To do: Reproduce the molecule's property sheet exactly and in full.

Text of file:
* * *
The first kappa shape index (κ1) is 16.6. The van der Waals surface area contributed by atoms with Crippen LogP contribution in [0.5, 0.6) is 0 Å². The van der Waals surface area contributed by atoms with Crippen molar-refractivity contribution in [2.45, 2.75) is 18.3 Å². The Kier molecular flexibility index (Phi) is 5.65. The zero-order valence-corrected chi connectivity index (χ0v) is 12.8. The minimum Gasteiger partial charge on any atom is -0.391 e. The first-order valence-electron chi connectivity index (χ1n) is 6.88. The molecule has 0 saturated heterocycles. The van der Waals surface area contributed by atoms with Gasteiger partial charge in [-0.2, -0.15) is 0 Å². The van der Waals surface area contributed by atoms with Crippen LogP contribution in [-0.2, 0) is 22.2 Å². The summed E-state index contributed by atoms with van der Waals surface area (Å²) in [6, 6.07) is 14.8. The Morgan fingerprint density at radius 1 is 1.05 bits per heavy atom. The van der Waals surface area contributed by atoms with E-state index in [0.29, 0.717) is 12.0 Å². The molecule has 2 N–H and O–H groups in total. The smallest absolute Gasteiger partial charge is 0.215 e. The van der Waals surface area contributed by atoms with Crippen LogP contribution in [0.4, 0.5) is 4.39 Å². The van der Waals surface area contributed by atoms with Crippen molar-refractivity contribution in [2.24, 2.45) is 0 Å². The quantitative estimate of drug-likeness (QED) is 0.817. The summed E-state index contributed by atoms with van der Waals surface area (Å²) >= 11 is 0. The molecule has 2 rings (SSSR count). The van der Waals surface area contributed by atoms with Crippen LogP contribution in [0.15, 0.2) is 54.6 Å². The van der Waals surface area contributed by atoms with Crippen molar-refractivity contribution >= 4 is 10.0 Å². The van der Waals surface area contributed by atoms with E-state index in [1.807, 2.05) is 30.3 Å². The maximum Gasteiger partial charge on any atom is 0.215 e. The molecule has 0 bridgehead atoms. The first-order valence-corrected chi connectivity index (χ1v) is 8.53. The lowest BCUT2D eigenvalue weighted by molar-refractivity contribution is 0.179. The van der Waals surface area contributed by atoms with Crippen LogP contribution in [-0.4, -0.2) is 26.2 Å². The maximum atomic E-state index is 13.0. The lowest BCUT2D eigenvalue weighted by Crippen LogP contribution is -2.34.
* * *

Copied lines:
The first kappa shape index (κ1) is 16.6. The van der Waals surface area contributed by atoms with Crippen LogP contribution in [0.5, 0.6) is 0 Å². The van der Waals surface area contributed by atoms with Crippen molar-refractivity contribution in [2.45, 2.75) is 18.3 Å². The Kier molecular flexibility index (Phi) is 5.65. The zero-order valence-corrected chi connectivity index (χ0v) is 12.8. The minimum Gasteiger partial charge on any atom is -0.391 e. The first-order valence-electron chi connectivity index (χ1n) is 6.88. The molecule has 0 saturated heterocycles. The van der Waals surface area contributed by atoms with Gasteiger partial charge in [-0.2, -0.15) is 0 Å². The van der Waals surface area contributed by atoms with Crippen LogP contribution in [-0.2, 0) is 22.2 Å². The summed E-state index contributed by atoms with van der Waals surface area (Å²) in [6, 6.07) is 14.8. The Morgan fingerprint density at radius 1 is 1.05 bits per heavy atom. The van der Waals surface area contributed by atoms with E-state index in [0.29, 0.717) is 12.0 Å². The molecule has 2 N–H and O–H groups in total. The smallest absolute Gasteiger partial charge is 0.215 e. The van der Waals surface area contributed by atoms with Crippen LogP contribution in [0.4, 0.5) is 4.39 Å². The van der Waals surface area contributed by atoms with Crippen molar-refractivity contribution in [2.24, 2.45) is 0 Å². The quantitative estimate of drug-likeness (QED) is 0.817. The summed E-state index contributed by atoms with van der Waals surface area (Å²) >= 11 is 0. The molecule has 2 rings (SSSR count). The van der Waals surface area contributed by atoms with Crippen LogP contribution in [0.15, 0.2) is 54.6 Å². The van der Waals surface area contributed by atoms with Crippen molar-refractivity contribution >= 4 is 10.0 Å². The van der Waals surface area contributed by atoms with E-state index in [1.807, 2.05) is 30.3 Å². The maximum Gasteiger partial charge on any atom is 0.215 e. The molecule has 0 bridgehead atoms. The first-order valence-corrected chi connectivity index (χ1v) is 8.53. The lowest BCUT2D eigenvalue weighted by molar-refractivity contribution is 0.179. The van der Waals surface area contributed by atoms with Crippen LogP contribution in [-0.4, -0.2) is 26.2 Å². The maximum atomic E-state index is 13.0. The lowest BCUT2D eigenvalue weighted by Crippen LogP contribution is -2.34.